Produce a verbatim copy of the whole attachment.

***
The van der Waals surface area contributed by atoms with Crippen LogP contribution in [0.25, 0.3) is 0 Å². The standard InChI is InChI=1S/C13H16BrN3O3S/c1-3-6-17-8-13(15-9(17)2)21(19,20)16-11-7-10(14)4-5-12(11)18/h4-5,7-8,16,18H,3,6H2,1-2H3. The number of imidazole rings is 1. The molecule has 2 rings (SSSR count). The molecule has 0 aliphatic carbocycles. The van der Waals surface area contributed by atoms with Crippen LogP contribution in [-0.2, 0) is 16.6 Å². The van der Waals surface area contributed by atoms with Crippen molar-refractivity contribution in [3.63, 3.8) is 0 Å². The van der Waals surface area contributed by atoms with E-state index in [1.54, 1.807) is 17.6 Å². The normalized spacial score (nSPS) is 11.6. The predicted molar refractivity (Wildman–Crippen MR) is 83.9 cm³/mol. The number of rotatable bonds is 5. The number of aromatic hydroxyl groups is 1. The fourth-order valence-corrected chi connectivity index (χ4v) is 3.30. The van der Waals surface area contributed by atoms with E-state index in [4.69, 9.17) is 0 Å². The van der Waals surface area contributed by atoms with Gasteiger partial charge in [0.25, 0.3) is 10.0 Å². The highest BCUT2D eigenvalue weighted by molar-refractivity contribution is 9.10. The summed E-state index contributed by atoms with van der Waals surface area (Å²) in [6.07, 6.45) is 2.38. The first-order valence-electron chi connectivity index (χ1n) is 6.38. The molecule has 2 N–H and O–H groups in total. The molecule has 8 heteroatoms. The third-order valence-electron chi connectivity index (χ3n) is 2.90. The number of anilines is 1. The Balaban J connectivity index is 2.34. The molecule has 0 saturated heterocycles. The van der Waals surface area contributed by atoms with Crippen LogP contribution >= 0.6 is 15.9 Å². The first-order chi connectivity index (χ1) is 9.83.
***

The van der Waals surface area contributed by atoms with Crippen LogP contribution in [0.25, 0.3) is 0 Å². The standard InChI is InChI=1S/C13H16BrN3O3S/c1-3-6-17-8-13(15-9(17)2)21(19,20)16-11-7-10(14)4-5-12(11)18/h4-5,7-8,16,18H,3,6H2,1-2H3. The number of imidazole rings is 1. The molecule has 2 rings (SSSR count). The molecule has 0 aliphatic carbocycles. The van der Waals surface area contributed by atoms with Crippen LogP contribution in [-0.2, 0) is 16.6 Å². The van der Waals surface area contributed by atoms with Crippen molar-refractivity contribution in [3.63, 3.8) is 0 Å². The van der Waals surface area contributed by atoms with E-state index in [1.54, 1.807) is 17.6 Å². The normalized spacial score (nSPS) is 11.6. The predicted molar refractivity (Wildman–Crippen MR) is 83.9 cm³/mol. The number of rotatable bonds is 5. The number of aromatic hydroxyl groups is 1. The fourth-order valence-corrected chi connectivity index (χ4v) is 3.30. The van der Waals surface area contributed by atoms with E-state index in [4.69, 9.17) is 0 Å². The van der Waals surface area contributed by atoms with Gasteiger partial charge in [0.25, 0.3) is 10.0 Å². The highest BCUT2D eigenvalue weighted by molar-refractivity contribution is 9.10. The summed E-state index contributed by atoms with van der Waals surface area (Å²) in [6.07, 6.45) is 2.38. The first-order valence-electron chi connectivity index (χ1n) is 6.38. The molecule has 2 N–H and O–H groups in total. The molecule has 8 heteroatoms. The third-order valence-electron chi connectivity index (χ3n) is 2.90. The number of anilines is 1. The Balaban J connectivity index is 2.34. The molecule has 0 saturated heterocycles. The van der Waals surface area contributed by atoms with Crippen LogP contribution >= 0.6 is 15.9 Å². The first-order chi connectivity index (χ1) is 9.83.